Wednesday, January 27, 2010

Is a woman who Accepts Her Life in The Birdcage Sexist

I understand the concept of the birdcage, and how there are many small acts that constitute the birdcage that oppresses women. However, what if a woman enters the birdcage of her own free-will? What if a woman feels that she should be a housewife and cook, clean, etc. Would this woman be a sexist for preferring this kind of treatment. If she thinks that men should open the door women does that make her as bad as the men that commit the act or possibly worse. I feel like the answer to this question would be yes according to Frye. She would be perpetuating a system of oppression toward women. She would be just as responsible as the men in the system.

This idea makes me think back to the argument we had in class that a black person is not a racist if they say something racist against white people. What if a person said something racist about their own race, is this person racist, or is this person exempt. Same thing what if a woman thinks that there are certain tasks men should do, and certain tasks women should do. Is she a sexist?

This thought takes me to my next point. Like I said earlier Frye would say that this woman is possibly a sexist by entering the birdcage of her own freewill. However would Frye say that this woman should not be allowed to make these decisions because they harm the rest of the women. It seems to me that women have at least in small part a choice. They don’t have to be in the birdcage, they can refuse to enter building when a man is opening the door for them, they can pay for their half of the meal, etc. etc. I know there are exceptions like women’s wages in comparison to men’s however not all of it is out of their control. Would Frye say that this person is making an immoral choice by entering the birdcage, and should not make those decisions, can the feminism restrict the choices that women have? I’m trying to argue that Feminism makes it seem like being a homemaker is an occupation a woman should be ashamed to have. That a woman should not make those choices, even if it is something that they really want to do. It seems to me that the philosophy is more trying to gear women toward being like men, rather than having the opportunity to be whatever they want.


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  2. Women are in a birdcage since the day they are born, it might be that there are less bars at first but I don't know if a woman can ever completely break away from being in a birdcage.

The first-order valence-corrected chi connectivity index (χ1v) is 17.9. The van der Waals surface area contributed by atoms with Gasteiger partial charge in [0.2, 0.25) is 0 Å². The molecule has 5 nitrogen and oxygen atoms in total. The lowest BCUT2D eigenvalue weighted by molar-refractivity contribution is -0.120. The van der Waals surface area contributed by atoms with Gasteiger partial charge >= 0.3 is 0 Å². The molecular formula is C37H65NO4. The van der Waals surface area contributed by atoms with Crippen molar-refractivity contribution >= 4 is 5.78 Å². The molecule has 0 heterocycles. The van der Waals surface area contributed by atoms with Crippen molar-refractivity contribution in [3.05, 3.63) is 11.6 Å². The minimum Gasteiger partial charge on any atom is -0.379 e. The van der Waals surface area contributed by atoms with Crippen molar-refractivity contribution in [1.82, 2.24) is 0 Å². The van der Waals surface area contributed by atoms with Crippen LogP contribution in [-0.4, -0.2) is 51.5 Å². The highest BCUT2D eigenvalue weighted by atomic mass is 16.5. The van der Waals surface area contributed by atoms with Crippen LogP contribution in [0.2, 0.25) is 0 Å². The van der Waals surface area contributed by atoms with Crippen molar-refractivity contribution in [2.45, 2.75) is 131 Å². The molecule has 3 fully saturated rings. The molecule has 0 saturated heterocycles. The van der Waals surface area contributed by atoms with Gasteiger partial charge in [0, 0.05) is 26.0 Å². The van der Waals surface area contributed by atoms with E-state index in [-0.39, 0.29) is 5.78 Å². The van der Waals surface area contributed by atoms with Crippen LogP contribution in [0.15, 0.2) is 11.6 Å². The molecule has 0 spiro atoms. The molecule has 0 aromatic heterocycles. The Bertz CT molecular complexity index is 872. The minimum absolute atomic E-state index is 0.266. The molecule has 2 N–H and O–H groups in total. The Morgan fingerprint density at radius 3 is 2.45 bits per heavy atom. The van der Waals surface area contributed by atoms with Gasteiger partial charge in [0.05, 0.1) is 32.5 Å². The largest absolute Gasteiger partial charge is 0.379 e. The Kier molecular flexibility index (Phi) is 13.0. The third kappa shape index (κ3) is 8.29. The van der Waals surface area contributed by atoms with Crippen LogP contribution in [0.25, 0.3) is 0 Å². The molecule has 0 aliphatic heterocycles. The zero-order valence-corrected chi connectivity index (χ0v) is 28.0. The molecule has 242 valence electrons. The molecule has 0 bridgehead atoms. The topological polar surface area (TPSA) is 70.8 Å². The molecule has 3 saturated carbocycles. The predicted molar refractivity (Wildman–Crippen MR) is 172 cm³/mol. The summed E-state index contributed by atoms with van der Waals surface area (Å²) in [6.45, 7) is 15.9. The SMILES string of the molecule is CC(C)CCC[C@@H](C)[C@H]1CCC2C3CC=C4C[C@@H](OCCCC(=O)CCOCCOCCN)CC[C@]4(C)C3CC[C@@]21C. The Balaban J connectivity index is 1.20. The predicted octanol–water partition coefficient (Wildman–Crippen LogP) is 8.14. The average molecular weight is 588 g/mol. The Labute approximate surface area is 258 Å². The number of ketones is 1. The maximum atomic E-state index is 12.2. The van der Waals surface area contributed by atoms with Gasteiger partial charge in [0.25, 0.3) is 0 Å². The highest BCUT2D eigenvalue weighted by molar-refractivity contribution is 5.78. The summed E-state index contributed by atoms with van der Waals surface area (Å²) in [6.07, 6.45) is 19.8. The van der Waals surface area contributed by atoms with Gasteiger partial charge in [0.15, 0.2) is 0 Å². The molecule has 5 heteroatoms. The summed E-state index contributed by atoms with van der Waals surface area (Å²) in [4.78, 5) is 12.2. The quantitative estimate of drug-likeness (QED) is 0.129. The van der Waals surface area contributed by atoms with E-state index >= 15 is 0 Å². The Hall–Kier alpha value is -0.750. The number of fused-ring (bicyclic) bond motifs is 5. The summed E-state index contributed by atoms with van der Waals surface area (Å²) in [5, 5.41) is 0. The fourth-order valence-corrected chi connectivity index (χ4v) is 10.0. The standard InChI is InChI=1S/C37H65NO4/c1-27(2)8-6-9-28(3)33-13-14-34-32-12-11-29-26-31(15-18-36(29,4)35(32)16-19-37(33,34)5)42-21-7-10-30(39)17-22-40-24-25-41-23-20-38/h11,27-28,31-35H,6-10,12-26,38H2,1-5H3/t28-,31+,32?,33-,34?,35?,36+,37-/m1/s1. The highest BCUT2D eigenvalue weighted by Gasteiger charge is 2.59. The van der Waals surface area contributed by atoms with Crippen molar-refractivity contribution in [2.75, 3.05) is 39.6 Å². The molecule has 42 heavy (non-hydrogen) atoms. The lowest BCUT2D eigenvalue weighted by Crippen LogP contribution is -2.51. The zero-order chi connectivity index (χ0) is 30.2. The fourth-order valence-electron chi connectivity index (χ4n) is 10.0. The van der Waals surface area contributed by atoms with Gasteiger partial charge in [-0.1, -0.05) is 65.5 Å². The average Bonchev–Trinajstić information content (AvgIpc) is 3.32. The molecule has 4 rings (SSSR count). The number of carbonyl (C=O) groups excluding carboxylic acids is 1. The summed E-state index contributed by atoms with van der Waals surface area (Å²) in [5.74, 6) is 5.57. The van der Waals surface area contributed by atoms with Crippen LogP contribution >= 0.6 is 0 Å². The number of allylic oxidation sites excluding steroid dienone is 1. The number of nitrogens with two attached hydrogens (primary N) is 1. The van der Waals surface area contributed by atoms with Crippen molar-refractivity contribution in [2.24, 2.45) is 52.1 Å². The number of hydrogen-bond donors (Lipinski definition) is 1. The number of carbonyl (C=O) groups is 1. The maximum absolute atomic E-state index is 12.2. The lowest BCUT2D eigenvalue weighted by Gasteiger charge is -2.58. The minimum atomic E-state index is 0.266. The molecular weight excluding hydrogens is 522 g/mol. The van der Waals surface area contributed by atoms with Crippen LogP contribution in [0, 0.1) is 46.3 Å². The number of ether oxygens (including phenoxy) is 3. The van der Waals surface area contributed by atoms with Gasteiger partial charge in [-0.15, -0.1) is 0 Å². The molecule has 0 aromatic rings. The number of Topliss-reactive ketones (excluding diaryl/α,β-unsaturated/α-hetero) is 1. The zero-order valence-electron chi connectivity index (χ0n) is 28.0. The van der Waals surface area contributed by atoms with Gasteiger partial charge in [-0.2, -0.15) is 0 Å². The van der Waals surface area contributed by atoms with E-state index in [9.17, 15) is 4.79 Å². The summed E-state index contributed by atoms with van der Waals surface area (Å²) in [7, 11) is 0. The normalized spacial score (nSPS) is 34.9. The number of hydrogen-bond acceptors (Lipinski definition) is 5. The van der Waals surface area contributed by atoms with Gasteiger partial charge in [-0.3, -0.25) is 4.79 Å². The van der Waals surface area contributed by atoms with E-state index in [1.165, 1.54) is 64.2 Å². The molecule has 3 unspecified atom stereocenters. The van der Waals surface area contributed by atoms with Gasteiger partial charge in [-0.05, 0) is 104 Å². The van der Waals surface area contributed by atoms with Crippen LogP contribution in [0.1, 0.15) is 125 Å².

Also, I think that intent behind a woman being a homemaker is very important to consider. If a woman does it because she loves that profession and she isn't forced into doing that because of society then she is not contributing to the oppression of women through she actions. That woman is simply doing what she loves. Philosophy might claim that if a woman was a homemaker only to be submissive to his husband even though she had the option of doing what she actually loved then she would be contributing to the overall oppression of women through her individual act.

  3. I was having trouble understanding the distinction some make between racism and reverse-racism as well. What I've come to think of as the difference between them is the power behind the sentiment in question. White racism towards black people has a much more bloody, powerful history than the other way around. Each is a form of racism, but when a white person discriminates against a minority, they have hundreds of years of undeniable greed and manipulation behind them. It's simply difficult to call both types of racism the same sentiment, when one has so much more history.

    Also, I agree that some women's studies writing does seem like it pushes women to be more like men. That said, when men have all of the power and women have little else to compare themselves to, who else should we be pushed to become?

  4. I agree with Manali that women are born into a birdcage. There are certain things that are inherently dubbed "woman" so its kind of hard to escape from said restrictions. With the recognition of these things that are designated as being acceptably feminine the bars of the birdcage go from opaque to solid.

    Would accepting these things be considered self-sexism? I think that it is merely continuing the cycle of oppression by accepting things as they are.